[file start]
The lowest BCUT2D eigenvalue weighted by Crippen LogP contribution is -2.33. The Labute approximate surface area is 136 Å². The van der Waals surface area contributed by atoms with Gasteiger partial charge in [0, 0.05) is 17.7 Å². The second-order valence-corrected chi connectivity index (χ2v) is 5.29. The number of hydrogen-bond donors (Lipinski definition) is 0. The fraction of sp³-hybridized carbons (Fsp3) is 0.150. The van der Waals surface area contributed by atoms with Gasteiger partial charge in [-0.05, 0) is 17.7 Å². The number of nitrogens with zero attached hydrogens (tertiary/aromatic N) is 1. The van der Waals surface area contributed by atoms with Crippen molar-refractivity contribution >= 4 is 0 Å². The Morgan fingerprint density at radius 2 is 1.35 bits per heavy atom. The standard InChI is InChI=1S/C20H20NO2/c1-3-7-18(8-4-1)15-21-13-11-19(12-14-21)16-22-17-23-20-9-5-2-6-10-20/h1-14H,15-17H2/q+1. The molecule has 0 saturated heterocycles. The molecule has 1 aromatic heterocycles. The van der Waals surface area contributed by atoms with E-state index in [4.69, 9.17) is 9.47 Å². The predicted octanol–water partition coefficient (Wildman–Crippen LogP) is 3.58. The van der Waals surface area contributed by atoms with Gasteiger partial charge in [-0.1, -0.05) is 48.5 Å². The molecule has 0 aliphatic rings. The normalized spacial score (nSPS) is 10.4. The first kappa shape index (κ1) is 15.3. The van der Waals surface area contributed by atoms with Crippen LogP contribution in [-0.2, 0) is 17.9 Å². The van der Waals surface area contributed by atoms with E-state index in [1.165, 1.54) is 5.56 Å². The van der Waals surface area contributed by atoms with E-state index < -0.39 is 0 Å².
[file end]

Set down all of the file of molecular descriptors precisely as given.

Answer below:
The lowest BCUT2D eigenvalue weighted by Crippen LogP contribution is -2.33. The Labute approximate surface area is 136 Å². The van der Waals surface area contributed by atoms with Gasteiger partial charge in [0, 0.05) is 17.7 Å². The second-order valence-corrected chi connectivity index (χ2v) is 5.29. The number of hydrogen-bond donors (Lipinski definition) is 0. The fraction of sp³-hybridized carbons (Fsp3) is 0.150. The van der Waals surface area contributed by atoms with Gasteiger partial charge in [-0.05, 0) is 17.7 Å². The number of nitrogens with zero attached hydrogens (tertiary/aromatic N) is 1. The van der Waals surface area contributed by atoms with Crippen molar-refractivity contribution >= 4 is 0 Å². The Morgan fingerprint density at radius 2 is 1.35 bits per heavy atom. The standard InChI is InChI=1S/C20H20NO2/c1-3-7-18(8-4-1)15-21-13-11-19(12-14-21)16-22-17-23-20-9-5-2-6-10-20/h1-14H,15-17H2/q+1. The molecule has 0 saturated heterocycles. The molecule has 1 aromatic heterocycles. The van der Waals surface area contributed by atoms with E-state index in [4.69, 9.17) is 9.47 Å². The predicted octanol–water partition coefficient (Wildman–Crippen LogP) is 3.58. The van der Waals surface area contributed by atoms with Gasteiger partial charge in [-0.1, -0.05) is 48.5 Å². The molecule has 0 aliphatic rings. The normalized spacial score (nSPS) is 10.4. The first kappa shape index (κ1) is 15.3. The van der Waals surface area contributed by atoms with Crippen LogP contribution in [-0.2, 0) is 17.9 Å². The van der Waals surface area contributed by atoms with E-state index in [1.165, 1.54) is 5.56 Å². The van der Waals surface area contributed by atoms with E-state index < -0.39 is 0 Å².